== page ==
Hmmm - rather sloppy research methinks. --Kim D. Petersen (talk) 19:16, 12 April 2008 (UTC)
You'd think "This user is male" on your userpage would be a hint, but maybe that's too obscure for some people. Raymond Arritt (talk) 19:40, 12 April 2008 (UTC)

Tuesday, April 15, 2008

Bill Maher is the left's Ann Coulter

You could say this was just humor - but when is saying nasty things about someone humor? Via Cybercast News Service:

( - Comments by HBO's Bill Maher insulting the Pope and calling Catholicism a "cult" that promotes "organized pedophilia" have stirred resentment among many American Catholics upset he would say this the week before Pope Benedict XVI visits the United States.

The comments were made on HBO's "Real Time with Bill Maher" on Friday, April 11. Maher went into a long monologue on his program comparing the Catholic church to a polygamous cult -- the Fundamentalist Church of Jesus Christ of Latter-Day Saints -- which was raided on April 3 and whose founder, Warren Jeffs, was convicted last year for being an accessory to the rape of a teenage girl.

The Catholic Church has a serious problem, but accusing the Church as a whole of actively promoting (as opposed to covering up, or stucturally contributing to) this problem is unreasonable. There are plenty of Catholics who sometimes vote Democratic - and are repelled by the Maher wing of the party. Just as Republicans who seriously hope for success in Iraq should be repulsed by Ann Coulters suggestion that Muslims should be killed or converted by force, so should Democrats who really believe we are the party of inclusiveness reject Maher.

Sunday, April 13, 2008

Washington Times Editorial Repeats Error!

This is hilarious! James Lyon of the Washington Times repeated the same mistake he made last month!

History is a good teacher. What comes to mind is the 1968 Tet offensive that was a catastrophic defeat for the North Vietnamese, who lost more than 100,000 combat troops, but was turned into a victory for them by our media, according to the North Vietnamese Gen. Vo Nguyen Giap. If it worked then, let's try it again.

Courtesy of the reference on Urban Legends:

Claim: Vietnamese general Vo Nguyen Giap's memoirs pinned U.S. military failure in Vietnam on American anti-war protesters.

Status: False. has a thorough essay on this false rumor. History professor Ed Moise has studied one of the books where the quote was alleged to be found (the other doesn't exist). Washington Dispatch commentator Greg Lewis apologized for citing a quote from a book that he later found did not exist.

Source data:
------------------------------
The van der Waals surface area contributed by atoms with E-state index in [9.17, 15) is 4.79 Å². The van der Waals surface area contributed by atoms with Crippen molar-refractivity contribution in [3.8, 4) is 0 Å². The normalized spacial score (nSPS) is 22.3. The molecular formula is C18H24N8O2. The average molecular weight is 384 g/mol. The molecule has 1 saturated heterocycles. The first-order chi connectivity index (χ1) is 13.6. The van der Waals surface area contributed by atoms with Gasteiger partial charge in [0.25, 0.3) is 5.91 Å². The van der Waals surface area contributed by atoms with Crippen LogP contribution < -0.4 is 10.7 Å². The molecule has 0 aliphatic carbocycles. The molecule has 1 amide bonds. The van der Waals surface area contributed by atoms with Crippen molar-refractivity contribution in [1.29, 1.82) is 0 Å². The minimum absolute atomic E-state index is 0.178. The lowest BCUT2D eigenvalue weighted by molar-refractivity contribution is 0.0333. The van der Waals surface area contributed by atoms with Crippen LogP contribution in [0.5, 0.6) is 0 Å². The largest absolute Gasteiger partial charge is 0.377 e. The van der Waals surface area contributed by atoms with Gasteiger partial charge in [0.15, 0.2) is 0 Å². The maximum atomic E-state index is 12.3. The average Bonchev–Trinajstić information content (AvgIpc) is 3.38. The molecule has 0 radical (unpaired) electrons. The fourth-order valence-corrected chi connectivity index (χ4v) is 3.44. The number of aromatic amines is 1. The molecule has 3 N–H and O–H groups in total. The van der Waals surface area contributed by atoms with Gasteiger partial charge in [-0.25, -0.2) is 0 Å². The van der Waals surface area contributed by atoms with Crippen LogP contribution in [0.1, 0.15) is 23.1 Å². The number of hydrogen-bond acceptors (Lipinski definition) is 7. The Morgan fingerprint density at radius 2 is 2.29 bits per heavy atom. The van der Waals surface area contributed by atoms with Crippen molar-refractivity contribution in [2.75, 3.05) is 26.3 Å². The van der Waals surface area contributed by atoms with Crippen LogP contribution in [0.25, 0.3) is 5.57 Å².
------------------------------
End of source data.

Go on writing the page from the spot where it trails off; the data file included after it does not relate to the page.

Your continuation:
Oh yes. Here's the first time he made that mistake.

Thursday, April 10, 2008

Republican Fixer tells all - or almost all?

Allen Raymond, convicted former dirty tricks expert for a number of Republican campaigns, doesn't sound like such a sleezeball on this Jon Stewart Daily Show interview.

On the other hand, he still sounded like a sleezeball when I reviewed his book.

"His first campaign was a local election, and direct mail played a big part in it. He specialized in saying misleading things about his candidate’s opponent, some of which were nasty and personal. If he actually lied he doesn’t tell us about it – that might be illegal. He says his candidate complained to him about how the direct mail people were out of control, and he wanted the dirtier tricks stopped because some of the people who knew the truth and despised him (the candidate) for the misleading tricks were neighbors. Raymond says he encouraged this while pretending to try and stop it, because that was what was needed to get the candidate elected – and he liked the feeling of being an aggressive win-at-all-costs mercenary. I’m not sure if Steve Corodemus (he names names) was really as innocent as Raymond pretends or if he’s one of the few people Raymond still feels loyalty to – but I wouldn’t vote for him, a really capable and trustworthy assemblyman would have found out and put a stop to this garbage."

Joseph Palermo of the Huffington post has a great review, though he doesn't talk about what what our former fixex might still be hiding:

Raymond's experience inside the bowels of the RNC and his expertise in smear tactics, racist push polls and robo-calls, voter suppression, and other Republican mainstays give him a useful perspective. Maybe Democratic candidates in the future can better counter the inevitable Republican smears and attacks with a better understanding of how they work. But I wouldn't count on it.